2006 ***** (five)
2006 Growing season | Wet winter without any really cold temperatures. Late bud burst. Vine caught up at mid-summer. Dry summer to compensate for a wet spring. Overall considered a relatively cool year. ‘Long, coolish growing season,’ (Ian D’Agata 2016 Decanter Italy).
2006 Wine style | The wines were somewhat angular upon first release but the best wines from lower-yielding vines on warmer sites should show well in time. ‘Overrated. Many unbalanced, with massive tannins, low acidity, soaring alcohol,’ (Kerin O’Keefe, 2012, p277). ‘Wines that will develop slowly, with complexity and refinement,’ (Ian D’Agata 2016 Decanter Italy).
2006 Production | The vineyard area comprised 1,750 hectares for Brunello and 212 hectares for Rosso producing 83,633hl of Brunello and 12,558hl of Rosso respectively.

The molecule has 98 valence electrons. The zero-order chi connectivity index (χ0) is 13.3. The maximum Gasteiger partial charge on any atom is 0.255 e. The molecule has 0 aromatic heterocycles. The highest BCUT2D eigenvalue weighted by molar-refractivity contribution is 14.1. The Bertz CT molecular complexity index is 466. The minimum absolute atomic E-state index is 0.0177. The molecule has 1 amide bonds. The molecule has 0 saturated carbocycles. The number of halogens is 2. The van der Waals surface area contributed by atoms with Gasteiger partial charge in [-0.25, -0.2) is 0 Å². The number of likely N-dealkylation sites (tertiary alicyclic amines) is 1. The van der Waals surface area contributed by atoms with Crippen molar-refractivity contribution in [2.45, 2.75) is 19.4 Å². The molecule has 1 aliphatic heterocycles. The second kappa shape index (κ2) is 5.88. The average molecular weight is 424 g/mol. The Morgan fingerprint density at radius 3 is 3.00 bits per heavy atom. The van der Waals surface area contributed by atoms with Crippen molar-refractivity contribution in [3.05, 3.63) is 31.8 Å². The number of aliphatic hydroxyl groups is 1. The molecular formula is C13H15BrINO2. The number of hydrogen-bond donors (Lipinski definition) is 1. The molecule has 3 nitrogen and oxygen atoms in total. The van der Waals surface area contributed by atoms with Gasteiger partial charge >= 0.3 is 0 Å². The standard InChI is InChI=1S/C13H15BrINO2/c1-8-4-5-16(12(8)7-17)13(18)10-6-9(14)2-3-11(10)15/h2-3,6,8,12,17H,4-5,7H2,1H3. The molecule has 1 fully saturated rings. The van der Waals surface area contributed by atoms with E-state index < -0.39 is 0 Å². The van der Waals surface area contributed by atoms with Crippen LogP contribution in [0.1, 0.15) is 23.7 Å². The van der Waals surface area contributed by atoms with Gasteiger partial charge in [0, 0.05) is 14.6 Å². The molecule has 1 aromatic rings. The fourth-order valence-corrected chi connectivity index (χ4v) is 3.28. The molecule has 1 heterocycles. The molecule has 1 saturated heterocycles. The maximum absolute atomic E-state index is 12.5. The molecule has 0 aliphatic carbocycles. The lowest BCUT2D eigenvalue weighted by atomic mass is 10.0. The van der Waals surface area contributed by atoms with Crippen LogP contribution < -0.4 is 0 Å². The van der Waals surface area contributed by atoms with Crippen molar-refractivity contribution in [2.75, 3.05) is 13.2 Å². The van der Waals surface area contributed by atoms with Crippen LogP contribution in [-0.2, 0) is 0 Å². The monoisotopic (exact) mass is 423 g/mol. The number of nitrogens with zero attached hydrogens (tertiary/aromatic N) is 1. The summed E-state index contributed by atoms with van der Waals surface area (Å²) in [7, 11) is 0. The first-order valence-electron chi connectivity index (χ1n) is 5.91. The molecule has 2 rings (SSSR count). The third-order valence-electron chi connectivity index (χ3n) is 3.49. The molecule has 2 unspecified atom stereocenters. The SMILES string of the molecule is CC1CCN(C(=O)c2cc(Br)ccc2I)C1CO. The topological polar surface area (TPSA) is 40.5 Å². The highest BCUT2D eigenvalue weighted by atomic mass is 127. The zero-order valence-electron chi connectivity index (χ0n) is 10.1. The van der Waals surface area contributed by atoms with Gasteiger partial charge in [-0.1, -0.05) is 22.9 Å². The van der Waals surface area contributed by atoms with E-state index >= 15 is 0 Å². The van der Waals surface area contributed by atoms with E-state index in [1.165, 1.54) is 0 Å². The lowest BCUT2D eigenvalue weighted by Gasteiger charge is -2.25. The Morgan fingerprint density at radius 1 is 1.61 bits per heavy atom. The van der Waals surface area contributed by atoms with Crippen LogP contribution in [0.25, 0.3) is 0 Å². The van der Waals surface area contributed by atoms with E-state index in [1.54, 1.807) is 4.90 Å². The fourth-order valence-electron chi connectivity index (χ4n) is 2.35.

2005 **** (four)
2005 Growing season | Overall, a cooler than normal season. A year in which the better growers prepared to select only the best grapes had the edge.
2005 Vintage | Harvest rain compromised the crop (Kerin O’Keefe, 2012, p277). Francesco Leanza of Salicutti told me 2005 was a hard vintage in which to get grapes fully ripe (at the winery Thursday afternoon, 24 Feb 2011).
2005 Wine style | Elegant, almost delicate, not complex, do not have ageworthy structures (Kerin O’Keefe, 2012, p277). ‘Midweight wines of average ageing potential,’ (Ian D’Agata 2016 Decanter Italy).
2005 Production | The vineyard area comprised 2,024 hectares for Brunello and 247 hectares for Rosso producing 83,616hl of Brunello and 10,685hl of Rosso respectively.